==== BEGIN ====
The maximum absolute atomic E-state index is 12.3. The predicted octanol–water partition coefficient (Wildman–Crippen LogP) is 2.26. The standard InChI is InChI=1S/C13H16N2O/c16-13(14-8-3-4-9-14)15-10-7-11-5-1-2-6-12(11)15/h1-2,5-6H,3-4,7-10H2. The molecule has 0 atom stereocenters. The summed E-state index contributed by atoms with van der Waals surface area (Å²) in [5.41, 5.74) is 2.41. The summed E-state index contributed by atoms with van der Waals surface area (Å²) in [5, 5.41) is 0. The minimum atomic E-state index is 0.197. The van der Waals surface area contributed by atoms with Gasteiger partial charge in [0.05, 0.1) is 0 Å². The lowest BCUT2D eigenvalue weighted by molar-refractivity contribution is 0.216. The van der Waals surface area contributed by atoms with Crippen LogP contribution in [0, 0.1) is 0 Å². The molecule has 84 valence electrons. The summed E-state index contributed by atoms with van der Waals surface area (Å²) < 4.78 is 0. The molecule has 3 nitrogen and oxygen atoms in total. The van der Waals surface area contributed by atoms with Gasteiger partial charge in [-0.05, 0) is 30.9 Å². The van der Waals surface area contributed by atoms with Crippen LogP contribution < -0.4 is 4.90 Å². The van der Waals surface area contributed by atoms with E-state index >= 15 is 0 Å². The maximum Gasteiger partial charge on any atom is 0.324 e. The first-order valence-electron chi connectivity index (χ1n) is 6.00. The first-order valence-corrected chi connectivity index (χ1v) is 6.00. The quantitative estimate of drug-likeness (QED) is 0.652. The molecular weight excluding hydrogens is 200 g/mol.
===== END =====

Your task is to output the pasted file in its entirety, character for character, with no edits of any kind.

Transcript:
The maximum absolute atomic E-state index is 12.3. The predicted octanol–water partition coefficient (Wildman–Crippen LogP) is 2.26. The standard InChI is InChI=1S/C13H16N2O/c16-13(14-8-3-4-9-14)15-10-7-11-5-1-2-6-12(11)15/h1-2,5-6H,3-4,7-10H2. The molecule has 0 atom stereocenters. The summed E-state index contributed by atoms with van der Waals surface area (Å²) in [5.41, 5.74) is 2.41. The summed E-state index contributed by atoms with van der Waals surface area (Å²) in [5, 5.41) is 0. The minimum atomic E-state index is 0.197. The van der Waals surface area contributed by atoms with Gasteiger partial charge in [0.05, 0.1) is 0 Å². The lowest BCUT2D eigenvalue weighted by molar-refractivity contribution is 0.216. The van der Waals surface area contributed by atoms with Crippen LogP contribution in [0, 0.1) is 0 Å². The molecule has 84 valence electrons. The summed E-state index contributed by atoms with van der Waals surface area (Å²) < 4.78 is 0. The molecule has 3 nitrogen and oxygen atoms in total. The van der Waals surface area contributed by atoms with Gasteiger partial charge in [-0.05, 0) is 30.9 Å². The van der Waals surface area contributed by atoms with Crippen LogP contribution < -0.4 is 4.90 Å². The van der Waals surface area contributed by atoms with E-state index >= 15 is 0 Å². The maximum Gasteiger partial charge on any atom is 0.324 e. The first-order valence-electron chi connectivity index (χ1n) is 6.00. The first-order valence-corrected chi connectivity index (χ1v) is 6.00. The quantitative estimate of drug-likeness (QED) is 0.652. The molecular weight excluding hydrogens is 200 g/mol.